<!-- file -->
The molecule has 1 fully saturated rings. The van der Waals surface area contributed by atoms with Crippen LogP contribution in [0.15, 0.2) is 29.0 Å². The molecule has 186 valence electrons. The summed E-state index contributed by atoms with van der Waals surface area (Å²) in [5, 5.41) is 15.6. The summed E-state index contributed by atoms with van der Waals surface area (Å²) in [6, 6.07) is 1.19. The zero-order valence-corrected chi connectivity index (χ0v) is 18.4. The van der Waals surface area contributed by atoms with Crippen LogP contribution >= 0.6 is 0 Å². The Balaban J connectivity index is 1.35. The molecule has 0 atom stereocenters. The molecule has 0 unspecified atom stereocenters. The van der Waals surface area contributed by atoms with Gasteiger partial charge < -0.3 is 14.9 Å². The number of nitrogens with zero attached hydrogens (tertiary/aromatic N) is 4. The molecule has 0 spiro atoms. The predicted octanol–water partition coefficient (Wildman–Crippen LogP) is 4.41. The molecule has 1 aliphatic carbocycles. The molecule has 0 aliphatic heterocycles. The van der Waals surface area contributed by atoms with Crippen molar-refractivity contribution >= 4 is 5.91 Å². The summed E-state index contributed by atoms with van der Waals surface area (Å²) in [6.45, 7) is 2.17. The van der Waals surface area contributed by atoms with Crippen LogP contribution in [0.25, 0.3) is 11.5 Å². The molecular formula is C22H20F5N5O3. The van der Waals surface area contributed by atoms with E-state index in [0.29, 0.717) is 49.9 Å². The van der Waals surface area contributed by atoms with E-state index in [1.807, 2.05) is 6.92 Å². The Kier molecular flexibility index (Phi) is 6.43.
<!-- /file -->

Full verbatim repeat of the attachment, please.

The molecule has 1 fully saturated rings. The van der Waals surface area contributed by atoms with Crippen LogP contribution in [0.15, 0.2) is 29.0 Å². The molecule has 186 valence electrons. The summed E-state index contributed by atoms with van der Waals surface area (Å²) in [5, 5.41) is 15.6. The summed E-state index contributed by atoms with van der Waals surface area (Å²) in [6, 6.07) is 1.19. The zero-order valence-corrected chi connectivity index (χ0v) is 18.4. The van der Waals surface area contributed by atoms with Crippen LogP contribution >= 0.6 is 0 Å². The Balaban J connectivity index is 1.35. The molecule has 0 atom stereocenters. The molecule has 0 unspecified atom stereocenters. The van der Waals surface area contributed by atoms with Gasteiger partial charge < -0.3 is 14.9 Å². The number of nitrogens with zero attached hydrogens (tertiary/aromatic N) is 4. The molecule has 0 spiro atoms. The predicted octanol–water partition coefficient (Wildman–Crippen LogP) is 4.41. The molecule has 1 aliphatic carbocycles. The molecule has 0 aliphatic heterocycles. The van der Waals surface area contributed by atoms with Crippen molar-refractivity contribution >= 4 is 5.91 Å². The summed E-state index contributed by atoms with van der Waals surface area (Å²) in [6.45, 7) is 2.17. The van der Waals surface area contributed by atoms with Crippen LogP contribution in [0.25, 0.3) is 11.5 Å². The molecular formula is C22H20F5N5O3. The van der Waals surface area contributed by atoms with E-state index in [0.29, 0.717) is 49.9 Å². The van der Waals surface area contributed by atoms with E-state index in [1.807, 2.05) is 6.92 Å². The Kier molecular flexibility index (Phi) is 6.43.